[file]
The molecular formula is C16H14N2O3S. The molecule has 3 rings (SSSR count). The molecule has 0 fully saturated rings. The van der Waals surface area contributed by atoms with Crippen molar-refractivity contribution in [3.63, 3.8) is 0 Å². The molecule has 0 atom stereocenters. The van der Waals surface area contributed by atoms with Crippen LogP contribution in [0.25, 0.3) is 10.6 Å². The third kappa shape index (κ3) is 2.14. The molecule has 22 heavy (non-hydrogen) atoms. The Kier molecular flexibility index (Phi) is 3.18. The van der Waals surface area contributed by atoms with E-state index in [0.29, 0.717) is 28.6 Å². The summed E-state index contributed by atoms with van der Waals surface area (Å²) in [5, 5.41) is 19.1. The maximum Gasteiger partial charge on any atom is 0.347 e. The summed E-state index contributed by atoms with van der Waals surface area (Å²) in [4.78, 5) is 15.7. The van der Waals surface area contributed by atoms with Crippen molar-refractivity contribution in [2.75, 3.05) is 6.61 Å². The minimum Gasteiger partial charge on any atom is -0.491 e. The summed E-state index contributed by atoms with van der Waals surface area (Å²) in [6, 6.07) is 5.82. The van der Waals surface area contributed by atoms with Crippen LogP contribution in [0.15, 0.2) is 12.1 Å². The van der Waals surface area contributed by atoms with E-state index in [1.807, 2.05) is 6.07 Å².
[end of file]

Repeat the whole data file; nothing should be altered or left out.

The molecular formula is C16H14N2O3S. The molecule has 3 rings (SSSR count). The molecule has 0 fully saturated rings. The van der Waals surface area contributed by atoms with Crippen molar-refractivity contribution in [3.63, 3.8) is 0 Å². The molecule has 0 atom stereocenters. The van der Waals surface area contributed by atoms with Crippen LogP contribution in [0.25, 0.3) is 10.6 Å². The third kappa shape index (κ3) is 2.14. The molecule has 22 heavy (non-hydrogen) atoms. The Kier molecular flexibility index (Phi) is 3.18. The van der Waals surface area contributed by atoms with E-state index in [0.29, 0.717) is 28.6 Å². The summed E-state index contributed by atoms with van der Waals surface area (Å²) in [5, 5.41) is 19.1. The maximum Gasteiger partial charge on any atom is 0.347 e. The summed E-state index contributed by atoms with van der Waals surface area (Å²) in [4.78, 5) is 15.7. The van der Waals surface area contributed by atoms with Crippen molar-refractivity contribution in [2.75, 3.05) is 6.61 Å². The minimum Gasteiger partial charge on any atom is -0.491 e. The summed E-state index contributed by atoms with van der Waals surface area (Å²) in [6, 6.07) is 5.82. The van der Waals surface area contributed by atoms with Crippen LogP contribution in [0.15, 0.2) is 12.1 Å². The van der Waals surface area contributed by atoms with E-state index in [1.807, 2.05) is 6.07 Å².